Learning Current Angular Tool Best Practices

Over the last couple of weeks I have been diving back into Angular development using Angular 6 and ngrx.  One of the things that quickly became apparent is that now the best practices of installing JavaScript tools is to install them locally instead of globally to prevent version collisions.

When I first started I installed the angular cli globally and encountered this type of error when running many of the sample apps that I downloaded.

Your global Angular CLI version (6.0.8) is greater than your local version (1.7.3). The local Angular CLI version is used.

This didn’t seem to cause me an issues but still the error bugged me and when I was reading the book Angular 6 for Enterprise-Ready Web Applications by Doguhan Uluca he really drives home that you should keep the number of globally installed packages to a minimum. 

I was able to find out what commands I had installed globally using this command

npm list -g --depth=0

Which showed I only had the angular cli and npm install globally.

So I was able to uninstall the global angular cli and get rid to the ugly warnings.

Doguhan also points our that you should use npm-windows-upgrade instead of using npm i -g npm to upgrade npm on Windows or you are going to run into npm corruption issues.


Random stuff I want to remember

Windows 10 Home password expiration.

Today I had a couple of Windows 10 Home machines had their passwords expire. 

To turn off the Windows 10 password expiration

net accounts /maxpwage:0

From http://www.thewindowsclub.com/customizing-the-password-policy-in-windows-7

Upgrading npm on Windows

I was installing jspm on a new machine and after I installed node 4.3.1 it was running npm I was trying to upgrade npm.  I tried a bunch of different commands I found on stack overflow but this command from the npm site (I feel like Colonel Sanders looking for the Nashville Hot Chicken Recipe) did the trick on both Windows and the Mac.

npm install [email protected] –g

From: https://docs.npmjs.com/getting-started/installing-node


In my recent javascript library/framework exploration I found myself needing a quick way to server html without having to have gulp or more permanent web server.  I found http-server fits the bill nicely. 

npm install –g http-server

http-server –o –c-1

-o opens browser window after starting the server

-c-1 disables caching

From: https://github.com/indexzero/http-server

VisualStudio Code fix for icons not appearing

When VisualStudio code was announced I went out and installed it right away on my Mac and Windows machines.  One my home development machine I was unable to see the icons.  I was thinking that it was due to my 4K display and an High DPI issue but it turns out not to be the case.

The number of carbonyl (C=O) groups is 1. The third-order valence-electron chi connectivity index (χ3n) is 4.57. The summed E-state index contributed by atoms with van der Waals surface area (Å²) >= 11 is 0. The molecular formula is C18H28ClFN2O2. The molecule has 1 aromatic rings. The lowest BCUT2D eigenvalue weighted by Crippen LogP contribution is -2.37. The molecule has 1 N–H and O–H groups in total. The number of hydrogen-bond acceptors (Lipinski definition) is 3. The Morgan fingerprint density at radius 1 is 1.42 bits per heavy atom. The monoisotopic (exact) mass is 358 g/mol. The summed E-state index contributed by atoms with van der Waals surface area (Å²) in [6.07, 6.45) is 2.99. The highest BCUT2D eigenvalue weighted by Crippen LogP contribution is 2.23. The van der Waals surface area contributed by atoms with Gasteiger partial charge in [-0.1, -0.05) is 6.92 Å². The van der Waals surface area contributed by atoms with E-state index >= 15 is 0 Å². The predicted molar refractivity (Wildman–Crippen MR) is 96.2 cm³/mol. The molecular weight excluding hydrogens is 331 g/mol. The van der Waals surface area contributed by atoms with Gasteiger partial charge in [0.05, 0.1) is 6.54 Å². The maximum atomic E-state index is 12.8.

In reading the Reacting to feedback, common issues, and our first update post on the Visual Studio Code bug it was due to the svg file extension being associated to something other than image/svg+xml in my case due to Inkscape it was set to application/svg. 


Changing the Content Type to image/svg+xml made the icons visible.


There is a FAQ with several fixes and workarounds for Visual Studio Code at https://code.visualstudio.com/Docs/FAQ

Display Collection+JSON in the browser

In the last year I have become enamored with Hypermedia APIs and the Collection+JSON API in particular that I first came across in Mike Amundsen’s book Building Hypermedia APIs with HTML5 and Node.  It seems to be a perfect fit for many of the APIs that I have been working on.  Glenn Block created the CollectionJson.Net library to make it easy to create Collection+JSON based ASP.NET Web APIs. 

However when I browse to a WebAPI endpoint that returns a Collection+JSON result in Internet Explorer or Firefox I get a prompt to download the file. 



Chrome displays the raw JSON result in a more friendly manner.


Continue reading

Setting an IP address using netsh instead of arp -s on Windows 8.1

I recently had to setup many Epson TM-T88V receipt printers for a POS installation and out of the box they are configured with a static address of  Pressing the reset button for 3 seconds prints out the status of the printer including the MAC address so I though I would just use arp –s to configure the printers but I received an error.  So after a some googling with Bing I turned up this article that pointed me to the the fact that you need to use netsh with recent versions of Windows.